Vytorin Fraud Places all Statin Therapy in Question

January 16, 2008 | Byron J. Richards, Board Certified Clinical Nutritionist

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 Vytorin Fraud Places all Statin Therapy in Question
Excessively lowering cholesterol has been the mantra of Big Pharma gone wild. Congressional investigation into a fraudulent cover-up of Vytorin study results led Merck and Schering-Plough to reveal what everyone had been suspecting, the main ingredient in their 5-billion-a-year scam failed miserably to do anything useful. “This drug doesn't work. Period. It just doesn't work,” said Steven Nissen, head of cardiology at the Cleveland Clinic. Merck and Schering-Plough have raked in 10 billion in sales since knowing their drug was near worthless and their promotion for its sale completely false. They should be forced to refund all the money to patients.

Those on the drugs lowered their cholesterol by 40% more, but this had no improvement to their health and was no better than far cheaper generic drugs. This complete failure to produce positive results was in patients with serious heart disease risk. Dr. Nissen points out, “If a group of patients with LDL levels this high don't benefit from Vytorin who's going to benefit?” He also advised that “physicians should now stop using [Zetia] or Vytorin as a primary therapy for patients with high cholesterol.”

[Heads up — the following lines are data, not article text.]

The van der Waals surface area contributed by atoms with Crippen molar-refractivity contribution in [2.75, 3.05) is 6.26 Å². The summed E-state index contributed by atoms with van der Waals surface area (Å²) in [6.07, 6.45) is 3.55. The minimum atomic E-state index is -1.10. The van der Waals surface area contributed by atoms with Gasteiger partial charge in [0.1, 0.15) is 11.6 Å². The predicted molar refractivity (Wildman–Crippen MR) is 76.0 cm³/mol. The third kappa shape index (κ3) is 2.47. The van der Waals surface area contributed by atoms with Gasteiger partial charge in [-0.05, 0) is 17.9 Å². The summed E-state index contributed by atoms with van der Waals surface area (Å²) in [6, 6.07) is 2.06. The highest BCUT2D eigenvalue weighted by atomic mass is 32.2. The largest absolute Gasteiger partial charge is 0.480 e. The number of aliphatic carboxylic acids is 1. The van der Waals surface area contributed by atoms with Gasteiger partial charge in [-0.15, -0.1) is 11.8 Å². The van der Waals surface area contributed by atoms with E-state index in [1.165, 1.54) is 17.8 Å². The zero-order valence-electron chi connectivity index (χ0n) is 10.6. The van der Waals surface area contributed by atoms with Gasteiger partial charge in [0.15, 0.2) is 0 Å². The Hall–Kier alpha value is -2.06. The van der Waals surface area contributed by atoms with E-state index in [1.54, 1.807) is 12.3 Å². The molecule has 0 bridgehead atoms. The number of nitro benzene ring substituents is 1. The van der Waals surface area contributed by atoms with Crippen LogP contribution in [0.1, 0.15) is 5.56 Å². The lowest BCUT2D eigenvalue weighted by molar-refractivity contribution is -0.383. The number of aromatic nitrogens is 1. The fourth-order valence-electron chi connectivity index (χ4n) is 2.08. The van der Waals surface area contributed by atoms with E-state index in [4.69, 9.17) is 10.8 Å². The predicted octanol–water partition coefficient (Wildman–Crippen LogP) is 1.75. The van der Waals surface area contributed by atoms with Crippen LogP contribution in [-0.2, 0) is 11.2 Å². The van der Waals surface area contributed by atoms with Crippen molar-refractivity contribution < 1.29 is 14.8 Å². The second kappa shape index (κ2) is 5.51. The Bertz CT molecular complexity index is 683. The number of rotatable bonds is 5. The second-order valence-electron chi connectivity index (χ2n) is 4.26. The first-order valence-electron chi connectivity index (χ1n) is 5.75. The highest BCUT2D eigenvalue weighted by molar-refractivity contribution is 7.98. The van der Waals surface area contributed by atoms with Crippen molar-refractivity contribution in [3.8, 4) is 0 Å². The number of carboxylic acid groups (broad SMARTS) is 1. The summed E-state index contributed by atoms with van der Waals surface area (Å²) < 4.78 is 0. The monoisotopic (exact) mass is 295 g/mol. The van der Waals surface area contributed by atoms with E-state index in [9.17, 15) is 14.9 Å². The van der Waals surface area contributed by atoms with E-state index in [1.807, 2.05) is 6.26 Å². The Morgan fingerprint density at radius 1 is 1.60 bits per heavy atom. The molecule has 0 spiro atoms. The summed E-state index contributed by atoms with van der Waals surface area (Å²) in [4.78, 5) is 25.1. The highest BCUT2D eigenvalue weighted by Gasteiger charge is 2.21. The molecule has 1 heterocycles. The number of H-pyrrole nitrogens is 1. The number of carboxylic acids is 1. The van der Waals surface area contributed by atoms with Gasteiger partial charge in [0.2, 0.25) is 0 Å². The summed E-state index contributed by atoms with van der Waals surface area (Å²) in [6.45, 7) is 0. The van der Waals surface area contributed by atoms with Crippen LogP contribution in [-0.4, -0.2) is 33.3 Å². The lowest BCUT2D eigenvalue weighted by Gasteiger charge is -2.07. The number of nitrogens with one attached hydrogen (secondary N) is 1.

This latest fraud in the Big Pharma world, hitting the media at the same exact time of the bone drug fraud, actually throws the entire notion of lowering cholesterol to physiologically abnormal levels with drugs into question. Lower cholesterol is good when it occurs naturally as a result of diet and exercise, but not when it is accomplished by poisoning the body with statins. I explain this fully in my article “The Statin Scam Marches On.”

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